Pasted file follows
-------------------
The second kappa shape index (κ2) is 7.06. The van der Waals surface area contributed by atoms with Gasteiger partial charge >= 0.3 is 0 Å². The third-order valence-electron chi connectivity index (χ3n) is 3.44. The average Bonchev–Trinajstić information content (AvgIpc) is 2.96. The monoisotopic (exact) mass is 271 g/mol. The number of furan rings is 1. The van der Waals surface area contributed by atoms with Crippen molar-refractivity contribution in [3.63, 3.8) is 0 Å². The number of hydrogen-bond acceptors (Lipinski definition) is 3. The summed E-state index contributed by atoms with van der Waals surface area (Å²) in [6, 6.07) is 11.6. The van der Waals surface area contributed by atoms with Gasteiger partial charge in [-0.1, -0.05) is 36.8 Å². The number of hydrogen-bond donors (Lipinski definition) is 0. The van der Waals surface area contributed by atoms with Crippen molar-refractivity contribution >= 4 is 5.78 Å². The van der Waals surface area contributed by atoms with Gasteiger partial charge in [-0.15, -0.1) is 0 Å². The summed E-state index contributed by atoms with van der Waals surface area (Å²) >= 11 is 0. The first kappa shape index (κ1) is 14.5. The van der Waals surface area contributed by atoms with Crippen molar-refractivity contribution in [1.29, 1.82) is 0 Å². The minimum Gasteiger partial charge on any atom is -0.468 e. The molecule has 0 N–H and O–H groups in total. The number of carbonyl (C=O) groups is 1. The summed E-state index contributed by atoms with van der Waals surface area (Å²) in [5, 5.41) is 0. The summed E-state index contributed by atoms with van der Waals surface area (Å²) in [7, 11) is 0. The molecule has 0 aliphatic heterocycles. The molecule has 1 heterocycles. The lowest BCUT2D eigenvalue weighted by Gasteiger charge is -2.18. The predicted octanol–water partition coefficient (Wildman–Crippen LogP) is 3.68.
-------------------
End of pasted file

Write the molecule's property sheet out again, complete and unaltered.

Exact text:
The second kappa shape index (κ2) is 7.06. The van der Waals surface area contributed by atoms with Gasteiger partial charge >= 0.3 is 0 Å². The third-order valence-electron chi connectivity index (χ3n) is 3.44. The average Bonchev–Trinajstić information content (AvgIpc) is 2.96. The monoisotopic (exact) mass is 271 g/mol. The number of furan rings is 1. The van der Waals surface area contributed by atoms with Crippen molar-refractivity contribution in [3.63, 3.8) is 0 Å². The number of hydrogen-bond acceptors (Lipinski definition) is 3. The summed E-state index contributed by atoms with van der Waals surface area (Å²) in [6, 6.07) is 11.6. The van der Waals surface area contributed by atoms with Gasteiger partial charge in [-0.1, -0.05) is 36.8 Å². The number of hydrogen-bond donors (Lipinski definition) is 0. The van der Waals surface area contributed by atoms with Crippen molar-refractivity contribution >= 4 is 5.78 Å². The van der Waals surface area contributed by atoms with Gasteiger partial charge in [-0.15, -0.1) is 0 Å². The summed E-state index contributed by atoms with van der Waals surface area (Å²) >= 11 is 0. The first kappa shape index (κ1) is 14.5. The van der Waals surface area contributed by atoms with Crippen molar-refractivity contribution in [1.29, 1.82) is 0 Å². The minimum Gasteiger partial charge on any atom is -0.468 e. The molecule has 0 N–H and O–H groups in total. The number of carbonyl (C=O) groups is 1. The summed E-state index contributed by atoms with van der Waals surface area (Å²) in [5, 5.41) is 0. The summed E-state index contributed by atoms with van der Waals surface area (Å²) in [7, 11) is 0. The molecule has 0 aliphatic heterocycles. The molecule has 1 heterocycles. The lowest BCUT2D eigenvalue weighted by Gasteiger charge is -2.18. The predicted octanol–water partition coefficient (Wildman–Crippen LogP) is 3.68.